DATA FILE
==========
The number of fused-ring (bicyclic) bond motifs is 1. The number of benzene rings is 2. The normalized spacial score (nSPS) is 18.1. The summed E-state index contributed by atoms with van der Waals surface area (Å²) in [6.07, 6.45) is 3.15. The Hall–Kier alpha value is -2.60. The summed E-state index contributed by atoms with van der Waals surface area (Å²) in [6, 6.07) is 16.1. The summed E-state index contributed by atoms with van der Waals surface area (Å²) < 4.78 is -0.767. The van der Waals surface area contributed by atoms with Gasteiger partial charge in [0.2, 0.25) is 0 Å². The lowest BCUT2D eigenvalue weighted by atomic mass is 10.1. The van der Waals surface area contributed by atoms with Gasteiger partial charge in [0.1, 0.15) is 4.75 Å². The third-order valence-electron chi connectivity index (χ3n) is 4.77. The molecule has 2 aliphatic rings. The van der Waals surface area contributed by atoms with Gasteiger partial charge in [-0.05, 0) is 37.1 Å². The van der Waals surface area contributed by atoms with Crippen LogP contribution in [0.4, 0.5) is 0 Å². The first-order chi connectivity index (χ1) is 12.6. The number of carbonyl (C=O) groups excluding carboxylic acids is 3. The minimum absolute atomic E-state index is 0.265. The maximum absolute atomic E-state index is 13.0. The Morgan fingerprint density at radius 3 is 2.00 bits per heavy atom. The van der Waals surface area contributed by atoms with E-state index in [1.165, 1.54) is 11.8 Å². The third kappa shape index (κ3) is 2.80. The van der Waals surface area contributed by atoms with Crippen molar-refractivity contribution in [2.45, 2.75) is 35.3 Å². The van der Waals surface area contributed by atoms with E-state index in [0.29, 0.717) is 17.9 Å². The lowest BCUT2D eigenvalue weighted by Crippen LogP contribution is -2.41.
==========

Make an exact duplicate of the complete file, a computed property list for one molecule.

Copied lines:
The number of fused-ring (bicyclic) bond motifs is 1. The number of benzene rings is 2. The normalized spacial score (nSPS) is 18.1. The summed E-state index contributed by atoms with van der Waals surface area (Å²) in [6.07, 6.45) is 3.15. The Hall–Kier alpha value is -2.60. The summed E-state index contributed by atoms with van der Waals surface area (Å²) in [6, 6.07) is 16.1. The summed E-state index contributed by atoms with van der Waals surface area (Å²) < 4.78 is -0.767. The van der Waals surface area contributed by atoms with Gasteiger partial charge in [0.2, 0.25) is 0 Å². The lowest BCUT2D eigenvalue weighted by atomic mass is 10.1. The van der Waals surface area contributed by atoms with Gasteiger partial charge in [0.1, 0.15) is 4.75 Å². The third-order valence-electron chi connectivity index (χ3n) is 4.77. The molecule has 2 aliphatic rings. The van der Waals surface area contributed by atoms with Gasteiger partial charge in [-0.05, 0) is 37.1 Å². The van der Waals surface area contributed by atoms with Crippen LogP contribution in [0.4, 0.5) is 0 Å². The first-order chi connectivity index (χ1) is 12.6. The number of carbonyl (C=O) groups excluding carboxylic acids is 3. The minimum absolute atomic E-state index is 0.265. The maximum absolute atomic E-state index is 13.0. The Morgan fingerprint density at radius 3 is 2.00 bits per heavy atom. The van der Waals surface area contributed by atoms with E-state index in [1.165, 1.54) is 11.8 Å². The third kappa shape index (κ3) is 2.80. The van der Waals surface area contributed by atoms with Crippen molar-refractivity contribution in [2.45, 2.75) is 35.3 Å². The van der Waals surface area contributed by atoms with E-state index in [0.29, 0.717) is 17.9 Å². The lowest BCUT2D eigenvalue weighted by Crippen LogP contribution is -2.41.